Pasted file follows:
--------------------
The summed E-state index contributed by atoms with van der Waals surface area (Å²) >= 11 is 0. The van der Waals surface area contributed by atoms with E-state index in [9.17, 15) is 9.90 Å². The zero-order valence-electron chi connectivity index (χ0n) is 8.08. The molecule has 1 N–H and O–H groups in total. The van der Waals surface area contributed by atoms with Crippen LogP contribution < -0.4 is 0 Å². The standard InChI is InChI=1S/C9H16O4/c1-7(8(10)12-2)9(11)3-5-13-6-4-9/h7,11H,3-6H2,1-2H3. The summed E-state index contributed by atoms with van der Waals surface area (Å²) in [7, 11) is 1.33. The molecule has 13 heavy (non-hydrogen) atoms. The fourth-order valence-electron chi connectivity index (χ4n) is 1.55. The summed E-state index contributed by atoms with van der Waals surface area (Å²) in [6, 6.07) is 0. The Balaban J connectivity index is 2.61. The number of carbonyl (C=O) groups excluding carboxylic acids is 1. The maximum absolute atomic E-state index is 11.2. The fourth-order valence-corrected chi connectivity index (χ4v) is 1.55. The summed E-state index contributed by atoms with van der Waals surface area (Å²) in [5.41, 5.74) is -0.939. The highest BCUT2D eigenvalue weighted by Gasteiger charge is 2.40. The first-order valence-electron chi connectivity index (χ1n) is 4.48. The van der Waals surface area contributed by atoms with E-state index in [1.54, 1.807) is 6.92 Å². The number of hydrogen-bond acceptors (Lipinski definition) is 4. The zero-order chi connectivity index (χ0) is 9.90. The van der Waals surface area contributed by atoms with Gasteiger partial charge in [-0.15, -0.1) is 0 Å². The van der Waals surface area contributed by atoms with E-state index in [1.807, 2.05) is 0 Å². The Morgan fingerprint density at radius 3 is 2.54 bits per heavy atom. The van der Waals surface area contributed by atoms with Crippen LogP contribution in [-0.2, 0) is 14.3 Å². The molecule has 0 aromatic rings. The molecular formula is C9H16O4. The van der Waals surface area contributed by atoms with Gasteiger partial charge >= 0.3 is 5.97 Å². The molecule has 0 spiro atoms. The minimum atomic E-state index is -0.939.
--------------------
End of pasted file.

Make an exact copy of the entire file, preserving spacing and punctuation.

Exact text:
The summed E-state index contributed by atoms with van der Waals surface area (Å²) >= 11 is 0. The van der Waals surface area contributed by atoms with E-state index in [9.17, 15) is 9.90 Å². The zero-order valence-electron chi connectivity index (χ0n) is 8.08. The molecule has 1 N–H and O–H groups in total. The van der Waals surface area contributed by atoms with Crippen LogP contribution < -0.4 is 0 Å². The standard InChI is InChI=1S/C9H16O4/c1-7(8(10)12-2)9(11)3-5-13-6-4-9/h7,11H,3-6H2,1-2H3. The summed E-state index contributed by atoms with van der Waals surface area (Å²) in [7, 11) is 1.33. The molecule has 13 heavy (non-hydrogen) atoms. The fourth-order valence-electron chi connectivity index (χ4n) is 1.55. The summed E-state index contributed by atoms with van der Waals surface area (Å²) in [6, 6.07) is 0. The Balaban J connectivity index is 2.61. The number of carbonyl (C=O) groups excluding carboxylic acids is 1. The maximum absolute atomic E-state index is 11.2. The fourth-order valence-corrected chi connectivity index (χ4v) is 1.55. The summed E-state index contributed by atoms with van der Waals surface area (Å²) in [5.41, 5.74) is -0.939. The highest BCUT2D eigenvalue weighted by Gasteiger charge is 2.40. The first-order valence-electron chi connectivity index (χ1n) is 4.48. The van der Waals surface area contributed by atoms with E-state index in [1.54, 1.807) is 6.92 Å². The number of hydrogen-bond acceptors (Lipinski definition) is 4. The zero-order chi connectivity index (χ0) is 9.90. The van der Waals surface area contributed by atoms with Gasteiger partial charge in [-0.15, -0.1) is 0 Å². The van der Waals surface area contributed by atoms with E-state index in [1.807, 2.05) is 0 Å². The Morgan fingerprint density at radius 3 is 2.54 bits per heavy atom. The van der Waals surface area contributed by atoms with Crippen LogP contribution in [-0.2, 0) is 14.3 Å². The molecule has 0 aromatic rings. The molecular formula is C9H16O4. The van der Waals surface area contributed by atoms with Gasteiger partial charge >= 0.3 is 5.97 Å². The molecule has 0 spiro atoms. The minimum atomic E-state index is -0.939.